David Alain Wohl, M.D., shares his thoughts on broadly neutralizing antibodies for COVID-19—and the extent to which we can hope to see similar developments in HIV.
David Alain Wohl, M.D., talks through new data regarding long-acting antiretroviral therapy for HIV—and touches on the uncertainties clinicians face in incorporating this new treatment method into their practice.
This year, we got exciting new data about an HIV drug in development that may become an every-six-month, self-administered antiretroviral injection. But we learned about it via press release, rather than carefully presented research.
Because the public is getting so many mixed messages, it’s our responsibility to provide clarity and moderate optimism.
HVTN 702 is but one of many vaccine trials underway, researchers note.
This may be a temporary setback, but long-acting antiretroviral therapy is still on the way, experts say.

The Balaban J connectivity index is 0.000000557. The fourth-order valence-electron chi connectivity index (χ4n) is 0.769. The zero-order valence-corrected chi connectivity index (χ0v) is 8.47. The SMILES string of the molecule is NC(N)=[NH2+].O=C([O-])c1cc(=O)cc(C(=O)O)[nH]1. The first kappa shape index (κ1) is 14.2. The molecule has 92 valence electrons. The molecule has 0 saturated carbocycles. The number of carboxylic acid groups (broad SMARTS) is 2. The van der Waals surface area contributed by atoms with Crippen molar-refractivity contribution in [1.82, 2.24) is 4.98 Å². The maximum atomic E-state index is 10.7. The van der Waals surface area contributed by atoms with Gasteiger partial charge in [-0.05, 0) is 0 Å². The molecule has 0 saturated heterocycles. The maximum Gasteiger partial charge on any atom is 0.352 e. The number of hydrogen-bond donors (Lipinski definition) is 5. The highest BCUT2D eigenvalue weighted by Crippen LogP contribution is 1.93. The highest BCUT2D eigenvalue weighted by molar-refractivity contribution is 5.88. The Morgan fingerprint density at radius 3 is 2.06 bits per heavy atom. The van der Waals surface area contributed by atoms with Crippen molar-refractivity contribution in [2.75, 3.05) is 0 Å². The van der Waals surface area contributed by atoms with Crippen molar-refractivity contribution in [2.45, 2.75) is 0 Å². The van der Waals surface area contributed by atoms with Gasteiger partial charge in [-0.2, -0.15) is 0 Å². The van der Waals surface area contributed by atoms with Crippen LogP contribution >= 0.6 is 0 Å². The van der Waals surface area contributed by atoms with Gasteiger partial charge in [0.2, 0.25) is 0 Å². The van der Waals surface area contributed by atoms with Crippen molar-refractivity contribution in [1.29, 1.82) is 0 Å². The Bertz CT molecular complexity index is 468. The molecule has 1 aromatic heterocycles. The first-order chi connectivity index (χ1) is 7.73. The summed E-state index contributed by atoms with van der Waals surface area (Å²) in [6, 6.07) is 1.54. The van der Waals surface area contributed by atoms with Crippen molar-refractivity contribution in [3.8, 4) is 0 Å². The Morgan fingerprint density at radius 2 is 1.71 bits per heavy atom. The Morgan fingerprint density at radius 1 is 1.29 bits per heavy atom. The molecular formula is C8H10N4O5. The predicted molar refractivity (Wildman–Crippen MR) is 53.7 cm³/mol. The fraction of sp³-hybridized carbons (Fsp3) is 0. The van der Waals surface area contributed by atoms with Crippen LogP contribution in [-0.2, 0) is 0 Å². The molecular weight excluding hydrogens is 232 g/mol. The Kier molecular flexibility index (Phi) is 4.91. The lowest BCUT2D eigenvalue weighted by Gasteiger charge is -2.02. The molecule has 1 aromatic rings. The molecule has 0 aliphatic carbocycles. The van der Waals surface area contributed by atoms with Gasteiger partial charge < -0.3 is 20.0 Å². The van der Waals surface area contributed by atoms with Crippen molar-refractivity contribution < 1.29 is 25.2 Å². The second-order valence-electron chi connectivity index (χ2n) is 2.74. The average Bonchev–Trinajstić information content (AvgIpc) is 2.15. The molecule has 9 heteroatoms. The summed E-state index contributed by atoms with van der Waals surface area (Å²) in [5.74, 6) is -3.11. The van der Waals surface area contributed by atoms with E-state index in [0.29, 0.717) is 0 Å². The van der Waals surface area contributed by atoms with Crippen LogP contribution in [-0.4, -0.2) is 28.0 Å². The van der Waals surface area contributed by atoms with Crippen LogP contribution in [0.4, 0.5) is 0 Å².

Six thousand HIV researchers and experts are expected to make their way to Mexico City for the 10th International AIDS Society Conference on HIV Science, which will feature more than 1,000 abstracts highlighting the latest findings in HIV treatment, prevention, and public health policy.
Providers, payers, and health systems need to catch up, said Melanie Thompson, M.D., at the ACTHIV conference.
Richard Jefferys, an expert in HIV cure research, spoke to TheBodyPro about this new case of HIV remission -- and the danger in rushing to publish these stories, especially for people who live with stigma.
A new class of cancer drugs -- topoisomerase inhibitors -- is now in use in the United States for treating certain cancers. But despite laboratory studies and other reason to believe that these drugs might also work as antiretrovirals, they have neve...